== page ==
Your outlook on life determines so many things. The stock market is no exception.
Now, we can’t control the market, nor do we know where it will be from day to day. We can control a few things that will ultimately determine whether we will be successful or not.
The first thing we can control is putting a plan in place that is conservative enough to give us a high degree for that success. You know what they say, “Failing to Plan is Planning to Fail”. Next week Andrew will discuss some planning topics that are useful in all market environments, but specifically given the markets we are in today. You’ll want to read that next week.
Another thing that we can control is our allocation. How much risk we are taking to achieve a given level of return. The important thing about this is it should allow you to sleep well at night and not worry about market fluctuations. We all know this, but risk and return go hand-in-hand and are tied to your financial plan. We use Riskaylze as a tool to score all portfolios from 1-99 (with 1 being the most conservative and 99 being the most aggressive). See an example below.
The problem with risk is it is a one-sided problem. Nobody complains about taking too much risk when it’s to the upside. It’s only during times like this that we start to question how much risk we are willing to take.
But as you know, there have been many of these periods like this over the years, whether it’s been 2000-2002 Tech bubble, the 2008 Financial crisis, 2018 attempt at quantitative tightening, or 2020 COVID (Jeff can list many more, having been at this since 1987!). We all remember these periods, but when we are going through these times is when our emotions are most acute to portfolio volatility. That brings me to the real point of this week’s note.
You can have the best financial plan and take the perfect amount of risk to achieve your goals, but if your emotions get away from you, you are susceptible to making decisions based on those emotions
We said over the years that most people are not very good at keeping their emotions in check. Those that can are usually very successful in this business. The most obvious example is Warren Buffett. We have quoted him many times over the years. Here are a few that we haven’t referenced before, but that are applicable to our conversation today.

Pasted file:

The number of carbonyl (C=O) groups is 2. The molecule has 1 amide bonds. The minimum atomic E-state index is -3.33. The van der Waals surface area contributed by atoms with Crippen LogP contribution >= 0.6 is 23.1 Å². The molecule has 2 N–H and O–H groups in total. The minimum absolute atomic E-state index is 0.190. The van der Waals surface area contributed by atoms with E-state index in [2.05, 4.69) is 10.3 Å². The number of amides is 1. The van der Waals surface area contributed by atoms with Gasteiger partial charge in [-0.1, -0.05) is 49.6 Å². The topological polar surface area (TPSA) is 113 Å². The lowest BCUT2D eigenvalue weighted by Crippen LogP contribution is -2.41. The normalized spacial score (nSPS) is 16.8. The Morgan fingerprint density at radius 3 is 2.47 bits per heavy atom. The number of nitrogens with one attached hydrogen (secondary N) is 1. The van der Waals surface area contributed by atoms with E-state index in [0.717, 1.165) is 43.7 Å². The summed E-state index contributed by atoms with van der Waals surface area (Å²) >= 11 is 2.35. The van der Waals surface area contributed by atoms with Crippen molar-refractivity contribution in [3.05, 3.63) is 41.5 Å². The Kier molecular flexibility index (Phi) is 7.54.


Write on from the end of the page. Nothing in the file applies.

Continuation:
Whether you’re developing a plan for a business, workout strategy, or an investment portfolio, having the right mindset is critical to success. Even when things seem stacked against you, sticking with your plan and exercising the mental toughness to get through the tough times. And yes, this is one of those times where things are difficult, but yes, we have a plan developed in conjunction with you and we will try our hardest to keep you focused on the end goal and not giving up before you reach those goals.
That being said, let’s look at how everybody else is acting and feeling. We have discussed in the past ‘smart money’ and ‘dumb money.’ We want to be the ‘smart money’.
Our good friends at SentimenTrader have a smart money/dumb money index to try to get a feel for fear in the markets. Let’s look at where they’re at.
You can see that historically speaking, when this index is above 55 (which it is now), the annualized returns are 55%. Does that mean we are going to get that type of return this time? Nobody knows, but it is a good indicator of the fear in the markets and also the value that is present in prices.
The AAII Sentiment index is showing three times as many bears as bulls in this market. Historically that is extreme. Not only that, but you can also see above that that ratio has been elevated for the better part of a month. Remember the quote from Warren Buffet that we use often, “Be fearful when others are greedy and greedy when others are fearful.” Today three times as many are fearful (bearish) than greedy (bullish). Where do you find yourself?
Here is another gauge of fear. You can see this is also in the extreme fear range and has been over the last month.
Our job is to help develop a plan that meets your goals, while walking along side you during times of stress. That could be market stress, loss of a job, loss of a spouse or loved one – you name it. We have been there during many of these times, and we will continue to be there for you. Remember one of Andrew’s quotes, “A good guide is better than the best map”. We hope to be that good guide.
The mistake we all can make now is to act out of emotion rather than facts and sound judgement. This is not to say that we don’t make adjustments and follow our model. This might mean reducing risk in the portfolios, but it also means that we don’t make those adjustments out of fear. We aim to be the ‘smart money’ by not just following the sheep over the cliff. We’ve been here before and we are better because of our experience going through past cycles. This one is different than others, but our emotions are just as acute as any of those past downturns.
We will work to keep our emotions in check and happy to discuss those same emotions with you. Thanks for reading. Have a good week, especially as the Mariners start the playoffs on Friday!!! Let us know if you have any questions about the market or larger planning issues.